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Wednesday, 6 October 1971
Page: 1915


Mr TURNER (BRADFIELD, NEW SOUTH WALES) - My question is addressed to the Prime Minister. I refer to the statement in today's newspapers by 12 of Australia's leading academic economists urging the Government to realign the Australian dollar somewhere half way between the United States dollar and the yen. I ask the right honourable gentlemen: Firstly, is it a fact that manufacturing and rural industries and mineral exporters have been urging realignment on the basis of parity between the Australian and United States dollars? Secondly, is it a fact that, if the course urged by these powerful pressure groups were adopted, it would add fuel to the fires of inflation, whatever else it might or might not do? In these circumstances, can the Prime Minister give an assurance that, when the Government announces its decision, it will table a White Paper honestly distilling the advice tendered to it by its experts in the Treasury, the Reserve Bank and elsewhere, in order to reassure the people that a responsible decision has been made?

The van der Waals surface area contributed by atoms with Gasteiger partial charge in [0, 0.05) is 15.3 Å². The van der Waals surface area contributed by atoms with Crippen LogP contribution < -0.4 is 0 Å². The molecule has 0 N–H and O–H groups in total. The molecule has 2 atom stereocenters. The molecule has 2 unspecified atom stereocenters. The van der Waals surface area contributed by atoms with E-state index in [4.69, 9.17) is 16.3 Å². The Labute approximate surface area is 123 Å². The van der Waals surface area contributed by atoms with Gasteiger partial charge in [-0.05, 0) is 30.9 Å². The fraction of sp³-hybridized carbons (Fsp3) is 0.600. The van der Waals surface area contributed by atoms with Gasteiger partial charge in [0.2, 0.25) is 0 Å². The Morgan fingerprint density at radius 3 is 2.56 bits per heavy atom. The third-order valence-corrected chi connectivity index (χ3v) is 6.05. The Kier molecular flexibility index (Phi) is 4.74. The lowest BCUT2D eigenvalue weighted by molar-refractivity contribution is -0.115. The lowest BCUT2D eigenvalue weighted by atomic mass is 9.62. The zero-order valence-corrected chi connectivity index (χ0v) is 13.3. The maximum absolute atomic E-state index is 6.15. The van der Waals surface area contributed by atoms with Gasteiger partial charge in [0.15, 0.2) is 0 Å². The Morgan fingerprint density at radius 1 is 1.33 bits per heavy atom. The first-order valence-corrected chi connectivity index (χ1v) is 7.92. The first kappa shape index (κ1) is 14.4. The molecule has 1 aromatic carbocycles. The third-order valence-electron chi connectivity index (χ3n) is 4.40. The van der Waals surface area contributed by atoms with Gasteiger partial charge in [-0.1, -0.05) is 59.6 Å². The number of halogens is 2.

Mr McMAHON (LOWE, NEW SOUTH WALES) (Prime Minister) - I have read with a great deal of interest the recommendations that were made by 12 economists and the various alternatives that they suggested, particularly with relationship of the Australian dollar to the United States dollar, sterling and the yen or somewhere half way between the US dollar and the yen. At the moment it must be obvious to everyone that we could not make up our minds definitively as to what we should d6 because, at present, none of these currencies is fixed in terms of parities in the international monetary markets. Whilst they remain, as it were, floating, we can not tie ourselves to one or the other.

Our position is clear and was made clear by me in a statement that I made in this House. We will keep all our options open. We will not be affected by pressure groups because we will act in the interests that we deem to be those of the people as a whole. So, consequently, we will be watching the problem carefully. I have had several discussions personally with Reserve Bank and Treasury officials. Some of the various alternatives that were put up by officials and by economists have been considered. But I can assure the honourable member that we will have one concern only, that is, the interest of the total of the Australian people.







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